Bureau of Prisons to close California women's prison where inmates were sexually abused

LOS ANGELES (AP) — The embattled Federal Bureau of Prisons announced Monday that it will close a California women's prison known as a “rape club” despite attempts to reform the facility in difficulty after an Associated Press investigation revealed rampant sexual abuse between staff and inmates. .

Bureau of Prisons Director Colette Peters said in a statement to the AP that the agency had “taken unprecedented steps and provided a considerable amount of resources to address culture, recruitment and retention, aging infrastructure – and most critically – employee misconduct.”


“Despite these measures and resources, we have determined that FCI Dublin is not meeting expected standards and that the best solution is to close the facility,” Peters said. “This decision is made after ongoing evaluation of the effectiveness of these unprecedented measures and additional resources.”

The announcement of Dublin's closure represents an extraordinary acknowledgment by the Bureau of Prisons that its much-promised efforts to improve the culture and environment have not worked. Many attempts to stem the problems in Dublin came after the AP investigation revealed a pattern of abuse and mismanagement that lasted for years, even decades.

Federal prisons

The Federal Correctional Institution is in Dublin, California, December 5, 2022. The Federal Bureau of Prisons said it plans to close a women's prison in California known as the “rape club” despite attempts to reform the troubled facility after an associate news investigation revealed widespread sexual abuse between staff and inmates. (AP Photo/Jeff Chiu)

Just ten days before the closure was announced, a federal judge took the unprecedented step of appointing a special master to oversee the prison.


FCI Dublin, about 21 miles east of Oakland, is one of six women-only federal prisons and the only one west of the Rocky Mountains. It currently houses 605 inmates – 504 inmates in its main prison and another 101 in an adjacent minimum-security camp. This figure is down from the total of 760 detained in February 2022.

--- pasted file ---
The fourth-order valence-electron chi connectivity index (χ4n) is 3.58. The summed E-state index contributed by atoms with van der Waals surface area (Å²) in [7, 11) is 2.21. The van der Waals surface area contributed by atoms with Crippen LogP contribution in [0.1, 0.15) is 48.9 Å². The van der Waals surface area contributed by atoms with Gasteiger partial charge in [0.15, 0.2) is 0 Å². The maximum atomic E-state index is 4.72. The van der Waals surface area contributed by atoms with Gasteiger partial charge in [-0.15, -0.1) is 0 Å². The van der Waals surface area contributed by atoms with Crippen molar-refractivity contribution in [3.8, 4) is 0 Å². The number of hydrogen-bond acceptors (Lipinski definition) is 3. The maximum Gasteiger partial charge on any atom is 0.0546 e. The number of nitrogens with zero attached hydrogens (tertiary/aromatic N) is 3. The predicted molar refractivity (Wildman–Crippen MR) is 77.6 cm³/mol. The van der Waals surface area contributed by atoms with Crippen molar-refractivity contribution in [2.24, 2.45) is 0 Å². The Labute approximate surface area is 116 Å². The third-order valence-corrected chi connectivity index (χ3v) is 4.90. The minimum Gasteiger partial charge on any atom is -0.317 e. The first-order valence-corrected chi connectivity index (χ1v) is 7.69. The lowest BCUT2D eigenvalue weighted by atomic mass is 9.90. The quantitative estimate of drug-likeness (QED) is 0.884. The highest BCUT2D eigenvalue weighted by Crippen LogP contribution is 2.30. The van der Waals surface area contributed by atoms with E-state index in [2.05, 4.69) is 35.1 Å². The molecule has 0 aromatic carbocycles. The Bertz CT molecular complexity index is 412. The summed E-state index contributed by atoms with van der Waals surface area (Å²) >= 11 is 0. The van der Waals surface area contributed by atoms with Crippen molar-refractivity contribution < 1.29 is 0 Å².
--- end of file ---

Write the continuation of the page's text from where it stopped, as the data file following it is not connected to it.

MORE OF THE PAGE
Women currently held at the prison will be transferred to other facilities, Peters said, and no employees will lose their jobs.

Advocates have called for inmates to be released from FCI Dublin, which they say is not only rife with sexual abuse but also has dangerous mold, asbestos and inadequate health care.

Last August, eight inmates at Dublin's FCI sued the Bureau of Prisons, or BOP, alleging the agency had failed to stamp out sexual abuse. Amaris Montes, the plaintiffs' lawyer, said detainees continued to face retaliation for reporting abuse, including being placed in solitary confinement and having their property confiscated.

Montes said she and her clients suspected closure might be a possibility, but the suddenness of the decision so soon after the master's special appointment was a shock. “This is a signal that the prison knows it is not meeting constitutional standards to protect people from sexual assault and sexual harassment,” Montes said Monday.

Montes said the timeline for closure and transfer of inmates was still being worked out, but she hoped it would be done in a measured manner.

“I think the BOP is rushing to try to shift the buck and move it elsewhere as a way to remedy the problem. And that would mean, you know, moving people quickly without meeting their needs at the moment.” Many incarcerated women have physical and mental health issues that need to be treated, she said, while the release of other inmates could be considered.

On Monday, two buses were traveling in the FCI Dublin car park. Prison staff moved luggage and supply carts between buildings and buses. An AP reporter did not see any detainees leave the facility.


Last month, the FBI raided the prison again and the Bureau of Prisons again shook its leadership after a warden sent to help rehabilitate the facility was accused of retaliating against an inmate whistleblower. Days later, a federal judge overseeing the lawsuits against the prison said she would appoint a special master to oversee the facility's operations.

A 2021 AP investigation revealed a culture of abuse and cover-ups that persisted for years at the prison. Those reports led to increased oversight from Congress and promises from the Bureau of Prisons that it would fix problems and change the prison culture.

Since 2021, at least eight FCI Dublin employees have been accused of sexually abusing inmates. Five pleaded guilty. Two were convicted at trial, including the former director, Ray Garcia. Another case is underway.

Any sexual activity between a prison employee and an inmate is illegal. Correctional employees wield considerable power over inmates, controlling every aspect of their lives, from meal times to lights out, and there is no scenario in which an inmate can give consent.


Inmate advocates fear some of the security problems at FCI Dublin will persist in other women's prisons. Montes said the civil litigation would continue despite the impending closure.

“The BOP is the defendant in this matter. It is not FCI Dublin,” she said. “And so we are confident that this has not ended our case – that they still have a responsibility to our customers to ensure their safety.”


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